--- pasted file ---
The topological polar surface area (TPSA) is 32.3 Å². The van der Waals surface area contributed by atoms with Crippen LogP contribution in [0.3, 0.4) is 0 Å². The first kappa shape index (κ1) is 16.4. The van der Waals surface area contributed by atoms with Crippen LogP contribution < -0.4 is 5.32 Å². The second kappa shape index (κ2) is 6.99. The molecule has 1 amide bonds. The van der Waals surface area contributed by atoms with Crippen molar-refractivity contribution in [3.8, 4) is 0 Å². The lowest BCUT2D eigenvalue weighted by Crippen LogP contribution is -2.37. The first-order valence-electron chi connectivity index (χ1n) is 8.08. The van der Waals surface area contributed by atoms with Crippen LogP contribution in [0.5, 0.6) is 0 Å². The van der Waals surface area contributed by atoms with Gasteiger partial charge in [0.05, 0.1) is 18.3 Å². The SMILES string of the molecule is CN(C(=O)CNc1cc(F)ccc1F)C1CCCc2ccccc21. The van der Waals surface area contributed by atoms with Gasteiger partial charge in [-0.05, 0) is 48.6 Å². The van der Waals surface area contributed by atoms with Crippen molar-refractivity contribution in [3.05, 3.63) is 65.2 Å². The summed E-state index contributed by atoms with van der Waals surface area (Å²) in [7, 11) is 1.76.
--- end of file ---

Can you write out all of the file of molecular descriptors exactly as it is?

The topological polar surface area (TPSA) is 32.3 Å². The van der Waals surface area contributed by atoms with Crippen LogP contribution in [0.3, 0.4) is 0 Å². The first kappa shape index (κ1) is 16.4. The van der Waals surface area contributed by atoms with Crippen LogP contribution < -0.4 is 5.32 Å². The second kappa shape index (κ2) is 6.99. The molecule has 1 amide bonds. The van der Waals surface area contributed by atoms with Crippen molar-refractivity contribution in [3.8, 4) is 0 Å². The lowest BCUT2D eigenvalue weighted by Crippen LogP contribution is -2.37. The first-order valence-electron chi connectivity index (χ1n) is 8.08. The van der Waals surface area contributed by atoms with Crippen LogP contribution in [0.5, 0.6) is 0 Å². The van der Waals surface area contributed by atoms with Gasteiger partial charge in [0.05, 0.1) is 18.3 Å². The SMILES string of the molecule is CN(C(=O)CNc1cc(F)ccc1F)C1CCCc2ccccc21. The van der Waals surface area contributed by atoms with Gasteiger partial charge in [-0.05, 0) is 48.6 Å². The van der Waals surface area contributed by atoms with Crippen molar-refractivity contribution in [3.05, 3.63) is 65.2 Å². The summed E-state index contributed by atoms with van der Waals surface area (Å²) in [7, 11) is 1.76.